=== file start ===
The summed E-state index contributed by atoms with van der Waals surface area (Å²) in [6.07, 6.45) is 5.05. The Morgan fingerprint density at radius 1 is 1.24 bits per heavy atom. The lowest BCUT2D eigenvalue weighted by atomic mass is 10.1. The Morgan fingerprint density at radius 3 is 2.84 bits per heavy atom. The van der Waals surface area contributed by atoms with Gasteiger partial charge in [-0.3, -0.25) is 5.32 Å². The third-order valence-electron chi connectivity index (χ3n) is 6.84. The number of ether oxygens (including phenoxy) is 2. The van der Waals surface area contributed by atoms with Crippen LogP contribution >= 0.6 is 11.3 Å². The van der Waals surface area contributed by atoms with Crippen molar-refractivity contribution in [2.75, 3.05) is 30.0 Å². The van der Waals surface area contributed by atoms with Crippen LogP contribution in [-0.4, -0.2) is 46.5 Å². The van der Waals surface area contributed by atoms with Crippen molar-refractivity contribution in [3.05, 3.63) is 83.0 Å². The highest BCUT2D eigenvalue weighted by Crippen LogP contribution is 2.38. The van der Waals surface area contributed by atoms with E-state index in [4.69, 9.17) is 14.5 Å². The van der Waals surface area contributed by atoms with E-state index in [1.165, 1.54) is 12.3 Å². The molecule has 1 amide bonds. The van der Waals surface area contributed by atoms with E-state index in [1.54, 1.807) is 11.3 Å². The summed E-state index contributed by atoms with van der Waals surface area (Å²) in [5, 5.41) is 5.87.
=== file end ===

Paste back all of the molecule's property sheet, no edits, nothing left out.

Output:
The summed E-state index contributed by atoms with van der Waals surface area (Å²) in [6.07, 6.45) is 5.05. The Morgan fingerprint density at radius 1 is 1.24 bits per heavy atom. The lowest BCUT2D eigenvalue weighted by atomic mass is 10.1. The Morgan fingerprint density at radius 3 is 2.84 bits per heavy atom. The van der Waals surface area contributed by atoms with Gasteiger partial charge in [-0.3, -0.25) is 5.32 Å². The third-order valence-electron chi connectivity index (χ3n) is 6.84. The number of ether oxygens (including phenoxy) is 2. The van der Waals surface area contributed by atoms with Crippen LogP contribution >= 0.6 is 11.3 Å². The van der Waals surface area contributed by atoms with Crippen molar-refractivity contribution in [2.75, 3.05) is 30.0 Å². The van der Waals surface area contributed by atoms with Crippen LogP contribution in [-0.4, -0.2) is 46.5 Å². The van der Waals surface area contributed by atoms with Crippen molar-refractivity contribution in [3.05, 3.63) is 83.0 Å². The highest BCUT2D eigenvalue weighted by Crippen LogP contribution is 2.38. The van der Waals surface area contributed by atoms with E-state index in [4.69, 9.17) is 14.5 Å². The van der Waals surface area contributed by atoms with E-state index in [1.165, 1.54) is 12.3 Å². The molecule has 1 amide bonds. The van der Waals surface area contributed by atoms with E-state index in [1.54, 1.807) is 11.3 Å². The summed E-state index contributed by atoms with van der Waals surface area (Å²) in [5, 5.41) is 5.87.